Take care!! You’ll do awesome :)


  6. David


    I don’t want to pick a fight, but I have to disagree with your comment that “the people who make relatively permanent transitions – surgery, hormones – at 14 years old, have felt transgender their whole lives.” I know quite a few trans kids. Some realized they were trans at age 3, some at around 8, and some at 12-14. Other people don’t realize it until they are adults.

    When I was Crime’s age, all I understood was that I didn’t fit in very well with the other boys. Eventually I started to realize that part of the reason was I didn’t really value the same things as mainstream boys. Still later, I realized that my values were closer to those of mainstream girls.

    Surgery at 14 is very unlikely in the United States. Even with supportive parents and self-funding, it would be very difficult to find a surgeon willing to do gender reassignment surgery on a minor. Hence the use of blockers as a holding measure.


  7. LJ


    I’m not saying that all transgender people who undergo permanent transition at some point have felt trans their whole lives. I will and haven’t. I’m saying that transgender people who transition at 14 years old have typically (I apologize for my use of absolute language – “all” should have been “most”) felt that way their whole lives. The practical reason for this is that doctors and providers need to know that this major change is going to benefit the kid. And you can’t do that if s/he’s just come out or just started thinking about it or “showing signs” a few years ago (with exceptions, I’m sure).

    There are some kids who, at 14, are almost completely physically transitioned. And there are tons of kids – more now – who are receiving hormone treatments at 10 (blockers). I’ve never heard of anyone who has transitioned this way who hasn’t been identified as transgender/non-binary for 4+ years (8+ in the case of surgery at 14).

    Sorry if I wasn’t clear :)


  8. Anonymous

    I definitely agree with the therapist thing. If you can find a therapist with experience in gender issues nearby you and can afford it they can be very helpful. I am a bit closer to your expierence. I started to ID off the binary at 16 but only amongst my closest friends. Now well into 17 and IDing to a larger (but still relatively small group of people) as genderqueer somedays it feels like a phase somedays it doesn’t. You are entering a point in your life where you are likely going to do a lot of growing and changing. It is perfectly okay to be unsure of yourself. My one piece of advice is don’t wait for yourself to become something. I spent a lot of my younger years thinking that someday when I was older I was going to become not necessarily girly but girlier when I was older. I kept waiting for someday that never came. Allow yourself to be yourself and see where it takes you. I am not saying make a bunch of decisions you can’t take back. Those should always have a lot of thought and discussion with others put into them before deciding. But just know that becoming you is a process that you spend your whole life doing. Its not a point you pass and then you become yourself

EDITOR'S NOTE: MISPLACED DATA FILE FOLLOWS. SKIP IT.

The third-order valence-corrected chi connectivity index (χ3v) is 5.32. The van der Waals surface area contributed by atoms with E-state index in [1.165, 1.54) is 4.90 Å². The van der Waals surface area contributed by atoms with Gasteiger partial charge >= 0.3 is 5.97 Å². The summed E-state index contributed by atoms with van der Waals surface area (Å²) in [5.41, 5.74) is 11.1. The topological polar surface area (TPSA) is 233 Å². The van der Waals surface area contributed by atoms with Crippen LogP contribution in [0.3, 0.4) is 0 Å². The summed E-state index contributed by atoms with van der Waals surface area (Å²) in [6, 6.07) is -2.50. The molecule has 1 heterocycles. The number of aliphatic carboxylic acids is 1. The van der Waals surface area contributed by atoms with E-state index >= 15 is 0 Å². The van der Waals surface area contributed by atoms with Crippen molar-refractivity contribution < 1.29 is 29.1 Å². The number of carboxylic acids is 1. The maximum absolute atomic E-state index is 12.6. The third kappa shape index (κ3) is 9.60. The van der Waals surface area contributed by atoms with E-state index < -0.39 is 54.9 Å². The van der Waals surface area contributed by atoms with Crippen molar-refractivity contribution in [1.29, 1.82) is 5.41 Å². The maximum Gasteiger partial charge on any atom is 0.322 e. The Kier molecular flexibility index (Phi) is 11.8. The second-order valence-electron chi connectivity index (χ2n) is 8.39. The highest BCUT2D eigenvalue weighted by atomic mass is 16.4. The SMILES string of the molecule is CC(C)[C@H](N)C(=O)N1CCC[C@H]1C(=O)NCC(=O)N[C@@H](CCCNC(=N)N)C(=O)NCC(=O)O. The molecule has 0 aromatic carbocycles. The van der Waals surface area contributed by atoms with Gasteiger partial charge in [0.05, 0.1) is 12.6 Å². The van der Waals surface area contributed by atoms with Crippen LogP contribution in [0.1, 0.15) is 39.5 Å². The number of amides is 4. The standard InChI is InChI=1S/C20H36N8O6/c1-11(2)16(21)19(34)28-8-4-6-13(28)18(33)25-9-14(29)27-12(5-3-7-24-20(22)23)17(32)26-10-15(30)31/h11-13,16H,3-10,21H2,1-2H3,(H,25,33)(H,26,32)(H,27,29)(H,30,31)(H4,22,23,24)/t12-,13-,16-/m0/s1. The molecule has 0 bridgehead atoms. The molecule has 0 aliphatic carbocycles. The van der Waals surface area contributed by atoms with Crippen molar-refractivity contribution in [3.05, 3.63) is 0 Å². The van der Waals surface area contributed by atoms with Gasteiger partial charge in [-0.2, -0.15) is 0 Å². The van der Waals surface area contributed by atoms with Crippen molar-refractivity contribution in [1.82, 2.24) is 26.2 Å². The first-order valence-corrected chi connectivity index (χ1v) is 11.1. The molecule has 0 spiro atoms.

9. Anonymous

    I was around the same age as you when I figured I might be genderqueer (after a few years of questioning my gender) and yeah, it is a big thing, and yeah, you are young. I felt the same way and it took me six years to come out. But in those six years, my mind didn’t change at all.

    That was my journey. This is yours.

    All I can say is, even if you think you’ve figured it out, there is no reason you need to come out immediately. Take your time, figure things out, Nd do everything at your own pace. It’s your identity, and your business. You get to choose who to share it with.

    I hope you figure everything out. Much love, my friend <3


Leave a Reply

Can I show your picture? If you have a Gravatar associated with this email address, it will be displayed as your photo. If not, I'll just put a picture of a fork next to your comment. Everybody likes forks.

Be nice. Judgmental comments will be quietly deleted and blacklisted. There's plenty of room for those elsewhere on the web.

For legal reasons, you must be age 13 or older to post a comment on Genderfork.

You can use some HTML tags for formatting, e.g. <em>...</em> for emphasis (italics) or <strong>...</strong> for strong emphasis (bold) or <a href="http://(url)">...</a> for links.

Back to top